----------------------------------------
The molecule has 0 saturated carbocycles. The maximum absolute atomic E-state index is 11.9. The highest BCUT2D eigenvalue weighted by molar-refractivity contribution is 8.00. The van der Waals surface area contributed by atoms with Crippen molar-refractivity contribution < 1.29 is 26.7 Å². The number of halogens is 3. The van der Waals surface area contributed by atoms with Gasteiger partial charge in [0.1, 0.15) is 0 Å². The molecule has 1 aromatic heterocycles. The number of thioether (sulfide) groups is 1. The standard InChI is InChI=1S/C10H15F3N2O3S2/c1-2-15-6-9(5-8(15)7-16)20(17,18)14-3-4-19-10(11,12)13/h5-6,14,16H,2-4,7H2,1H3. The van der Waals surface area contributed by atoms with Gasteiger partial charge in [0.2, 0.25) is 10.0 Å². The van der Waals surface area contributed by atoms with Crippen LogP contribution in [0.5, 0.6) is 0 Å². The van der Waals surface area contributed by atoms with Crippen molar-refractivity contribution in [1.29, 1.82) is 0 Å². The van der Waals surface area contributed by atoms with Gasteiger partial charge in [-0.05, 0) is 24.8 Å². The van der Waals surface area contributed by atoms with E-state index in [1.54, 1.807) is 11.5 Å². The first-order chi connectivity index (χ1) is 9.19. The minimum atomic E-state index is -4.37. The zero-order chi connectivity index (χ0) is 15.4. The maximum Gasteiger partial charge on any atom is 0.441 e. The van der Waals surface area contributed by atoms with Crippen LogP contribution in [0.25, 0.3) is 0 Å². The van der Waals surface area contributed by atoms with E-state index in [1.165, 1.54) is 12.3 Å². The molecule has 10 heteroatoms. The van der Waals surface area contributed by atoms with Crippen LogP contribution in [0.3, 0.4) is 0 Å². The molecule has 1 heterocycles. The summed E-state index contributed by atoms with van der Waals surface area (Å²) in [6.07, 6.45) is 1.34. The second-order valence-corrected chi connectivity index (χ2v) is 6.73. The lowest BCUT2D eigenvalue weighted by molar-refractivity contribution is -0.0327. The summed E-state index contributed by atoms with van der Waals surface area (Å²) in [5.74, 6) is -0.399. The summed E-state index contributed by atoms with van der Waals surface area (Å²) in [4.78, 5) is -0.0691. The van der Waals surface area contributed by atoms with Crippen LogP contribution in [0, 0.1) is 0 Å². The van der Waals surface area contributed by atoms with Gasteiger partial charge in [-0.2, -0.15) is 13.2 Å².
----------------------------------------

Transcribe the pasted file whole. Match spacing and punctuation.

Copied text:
The molecule has 0 saturated carbocycles. The maximum absolute atomic E-state index is 11.9. The highest BCUT2D eigenvalue weighted by molar-refractivity contribution is 8.00. The van der Waals surface area contributed by atoms with Crippen molar-refractivity contribution < 1.29 is 26.7 Å². The number of halogens is 3. The van der Waals surface area contributed by atoms with Gasteiger partial charge in [0.1, 0.15) is 0 Å². The molecule has 1 aromatic heterocycles. The number of thioether (sulfide) groups is 1. The standard InChI is InChI=1S/C10H15F3N2O3S2/c1-2-15-6-9(5-8(15)7-16)20(17,18)14-3-4-19-10(11,12)13/h5-6,14,16H,2-4,7H2,1H3. The van der Waals surface area contributed by atoms with Gasteiger partial charge in [0.2, 0.25) is 10.0 Å². The van der Waals surface area contributed by atoms with Crippen LogP contribution in [0.5, 0.6) is 0 Å². The van der Waals surface area contributed by atoms with Crippen molar-refractivity contribution in [1.29, 1.82) is 0 Å². The van der Waals surface area contributed by atoms with Gasteiger partial charge in [-0.05, 0) is 24.8 Å². The van der Waals surface area contributed by atoms with E-state index in [1.54, 1.807) is 11.5 Å². The first-order chi connectivity index (χ1) is 9.19. The minimum atomic E-state index is -4.37. The zero-order chi connectivity index (χ0) is 15.4. The maximum Gasteiger partial charge on any atom is 0.441 e. The van der Waals surface area contributed by atoms with Crippen LogP contribution in [0.25, 0.3) is 0 Å². The van der Waals surface area contributed by atoms with E-state index in [1.165, 1.54) is 12.3 Å². The molecule has 10 heteroatoms. The van der Waals surface area contributed by atoms with Crippen LogP contribution in [0.3, 0.4) is 0 Å². The molecule has 1 heterocycles. The summed E-state index contributed by atoms with van der Waals surface area (Å²) in [6.07, 6.45) is 1.34. The second-order valence-corrected chi connectivity index (χ2v) is 6.73. The lowest BCUT2D eigenvalue weighted by molar-refractivity contribution is -0.0327. The summed E-state index contributed by atoms with van der Waals surface area (Å²) in [5.74, 6) is -0.399. The summed E-state index contributed by atoms with van der Waals surface area (Å²) in [4.78, 5) is -0.0691. The van der Waals surface area contributed by atoms with Crippen LogP contribution in [0, 0.1) is 0 Å². The van der Waals surface area contributed by atoms with Gasteiger partial charge in [-0.2, -0.15) is 13.2 Å².